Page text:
January 2016 was not only Earth's warmest January on record, but also featured the largest warm departure from average for any month, according to two separate analyses released this week.We know the Democratic candidates for president are on the right side of the science but what about the Republicans? At least the frontrunners?
The first month of 2016 started with a global temperature departure of 1.13 degrees Celsius above the 1951-1980 average, according to NASA's Goddard Institute for Space Studies.
That may not sound impressive, but ingesting temperature data over the entire surface of the Earth, NASA's analysis found this was the largest monthly warm temperature anomaly in their database dating to 1880, topping a record set the previous month.
A separate analysis from the European Centre for Medium-Range Weather Forecasting also found January 2016 set a new record-warm anomaly for the globe, 0.72 degrees Celsius above the 1981-2010 average. That reanalysis, however, dates only to 1979.
The Japanese Meteorological Agency's calculations also found January 2016 was the globe's warmest on record, but the departure from average was the fourth highest on record for any month behind December (+0.66C), November (+0.54C) and October (+0.53C) all in 2015.
From The New Republic, here's Donald Trump:
Trump’s views on climate change broadly mirror those of his fellow Republican candidates. “I believe there’s weather,” Trump told Hugh Hewitt in September. “I believe there’s change, and I believe it goes up and it goes down, and it goes up again. And it changes depending on years and centuries, but I am not a believer, and we have much bigger problems.”And Ted Cruz:
“I don’t believe in climate change,” Trump said flatly, in an interview with CNN in September. And the next month, as a cold front swept through the Northeast, he tweeted that “we could use a big fat dose of global warming!”
Cruz has gotten creative in rejecting climate science as partisan agenda. “Climate change is not science, it’s religion,” he told Glenn Beck in October, disputing the climate change “denier” label. The proper term, Cruz argued, would be “skeptic,” since good scientists are skeptical—ignoring the fact that, on climate change, scientists overwhelmingly agree that it is a real and pressing problem. In addition, Cruz’s American Energy Renaissance Act would open federal lands to oil and gas exploration and allow exports while leaving fracking regulation to states. The act would also prevent the EPA from regulating emissions.And Marco Rubio:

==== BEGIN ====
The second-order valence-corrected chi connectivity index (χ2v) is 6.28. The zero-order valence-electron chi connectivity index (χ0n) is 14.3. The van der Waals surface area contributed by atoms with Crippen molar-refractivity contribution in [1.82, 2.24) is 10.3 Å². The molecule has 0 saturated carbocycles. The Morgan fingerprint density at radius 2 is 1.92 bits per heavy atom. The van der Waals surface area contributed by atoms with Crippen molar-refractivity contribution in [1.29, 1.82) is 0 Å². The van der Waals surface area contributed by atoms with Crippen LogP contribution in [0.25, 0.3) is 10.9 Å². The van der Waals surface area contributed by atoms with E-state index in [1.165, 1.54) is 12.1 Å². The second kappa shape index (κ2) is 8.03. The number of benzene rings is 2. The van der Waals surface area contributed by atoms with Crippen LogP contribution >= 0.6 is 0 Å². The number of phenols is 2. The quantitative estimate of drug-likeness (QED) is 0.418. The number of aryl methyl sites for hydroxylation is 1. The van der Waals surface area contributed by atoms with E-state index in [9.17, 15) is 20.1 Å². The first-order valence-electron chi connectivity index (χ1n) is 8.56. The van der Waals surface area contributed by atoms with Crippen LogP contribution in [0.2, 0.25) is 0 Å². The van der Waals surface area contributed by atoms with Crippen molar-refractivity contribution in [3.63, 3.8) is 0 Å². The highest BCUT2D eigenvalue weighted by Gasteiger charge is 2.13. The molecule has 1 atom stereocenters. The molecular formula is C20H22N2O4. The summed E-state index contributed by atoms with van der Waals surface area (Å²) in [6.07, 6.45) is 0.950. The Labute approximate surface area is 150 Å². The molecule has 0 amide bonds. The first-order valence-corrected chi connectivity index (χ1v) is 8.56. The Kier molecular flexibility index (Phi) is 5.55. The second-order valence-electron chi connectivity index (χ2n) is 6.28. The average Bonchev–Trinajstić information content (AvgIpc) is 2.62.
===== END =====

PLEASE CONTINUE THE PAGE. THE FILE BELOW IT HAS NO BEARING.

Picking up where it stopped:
He fully aligned himself with the skeptics in the build-up to his presidential bid, declaring on ABC’s This Week in 2014, “I do not believe that human activity is causing these dramatic changes to our climate the way these scientists are portraying it.” Last April, he downplayed the human role again, saying, “Humans are not responsible for climate change in the way some of these people out there are trying to make us believe.” Not surprisingly, he voted against a Senate amendment in January that said climate change is real and “significantly” caused by human activity.And yet, it's still getting warmer out there. (On a side note to our readers in Pennsylvania, Senator Pat Toomey also voted against that "significantly" amendment.)
Only in America:
Of all the major conservative parties in the democratic world, the Republican Party stands alone in its denial of the legitimacy of climate science. Indeed, the Republican Party stands alone in its conviction that no national or international response to climate change is needed. To the extent that the party is divided on the issue, the gap separates candidates who openly dismiss climate science as a hoax, and those who, shying away from the political risks of blatant ignorance, instead couch their stance in the alleged impossibility of international action.Warmer and warmer. Denying it won't make it go away.